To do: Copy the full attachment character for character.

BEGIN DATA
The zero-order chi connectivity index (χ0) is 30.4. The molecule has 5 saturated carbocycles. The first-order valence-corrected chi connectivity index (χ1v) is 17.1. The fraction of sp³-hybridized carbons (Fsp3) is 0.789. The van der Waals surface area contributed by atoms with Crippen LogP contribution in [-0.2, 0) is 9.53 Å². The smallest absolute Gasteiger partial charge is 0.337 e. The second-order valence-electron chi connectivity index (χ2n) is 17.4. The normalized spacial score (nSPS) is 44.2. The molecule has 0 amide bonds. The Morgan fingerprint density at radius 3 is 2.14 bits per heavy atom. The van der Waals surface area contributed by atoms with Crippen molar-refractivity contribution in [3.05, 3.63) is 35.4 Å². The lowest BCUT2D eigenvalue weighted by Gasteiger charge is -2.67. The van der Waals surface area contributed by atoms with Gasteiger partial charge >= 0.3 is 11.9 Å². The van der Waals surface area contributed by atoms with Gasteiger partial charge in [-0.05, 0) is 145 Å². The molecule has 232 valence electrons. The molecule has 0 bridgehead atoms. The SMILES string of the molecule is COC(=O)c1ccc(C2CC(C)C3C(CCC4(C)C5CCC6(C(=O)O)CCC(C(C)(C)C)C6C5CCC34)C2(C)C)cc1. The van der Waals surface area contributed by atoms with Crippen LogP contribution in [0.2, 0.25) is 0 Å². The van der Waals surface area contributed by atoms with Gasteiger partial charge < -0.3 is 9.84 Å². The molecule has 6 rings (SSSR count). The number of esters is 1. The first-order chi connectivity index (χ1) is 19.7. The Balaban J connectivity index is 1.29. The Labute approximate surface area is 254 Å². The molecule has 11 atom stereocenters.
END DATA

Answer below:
The zero-order chi connectivity index (χ0) is 30.4. The molecule has 5 saturated carbocycles. The first-order valence-corrected chi connectivity index (χ1v) is 17.1. The fraction of sp³-hybridized carbons (Fsp3) is 0.789. The van der Waals surface area contributed by atoms with Crippen LogP contribution in [-0.2, 0) is 9.53 Å². The smallest absolute Gasteiger partial charge is 0.337 e. The second-order valence-electron chi connectivity index (χ2n) is 17.4. The normalized spacial score (nSPS) is 44.2. The molecule has 0 amide bonds. The Morgan fingerprint density at radius 3 is 2.14 bits per heavy atom. The van der Waals surface area contributed by atoms with Crippen molar-refractivity contribution in [3.05, 3.63) is 35.4 Å². The lowest BCUT2D eigenvalue weighted by Gasteiger charge is -2.67. The van der Waals surface area contributed by atoms with Gasteiger partial charge >= 0.3 is 11.9 Å². The van der Waals surface area contributed by atoms with Gasteiger partial charge in [-0.05, 0) is 145 Å². The molecule has 232 valence electrons. The molecule has 0 bridgehead atoms. The SMILES string of the molecule is COC(=O)c1ccc(C2CC(C)C3C(CCC4(C)C5CCC6(C(=O)O)CCC(C(C)(C)C)C6C5CCC34)C2(C)C)cc1. The van der Waals surface area contributed by atoms with Crippen LogP contribution in [0.2, 0.25) is 0 Å². The van der Waals surface area contributed by atoms with Gasteiger partial charge < -0.3 is 9.84 Å². The molecule has 6 rings (SSSR count). The number of esters is 1. The first-order chi connectivity index (χ1) is 19.7. The Balaban J connectivity index is 1.29. The Labute approximate surface area is 254 Å². The molecule has 11 atom stereocenters.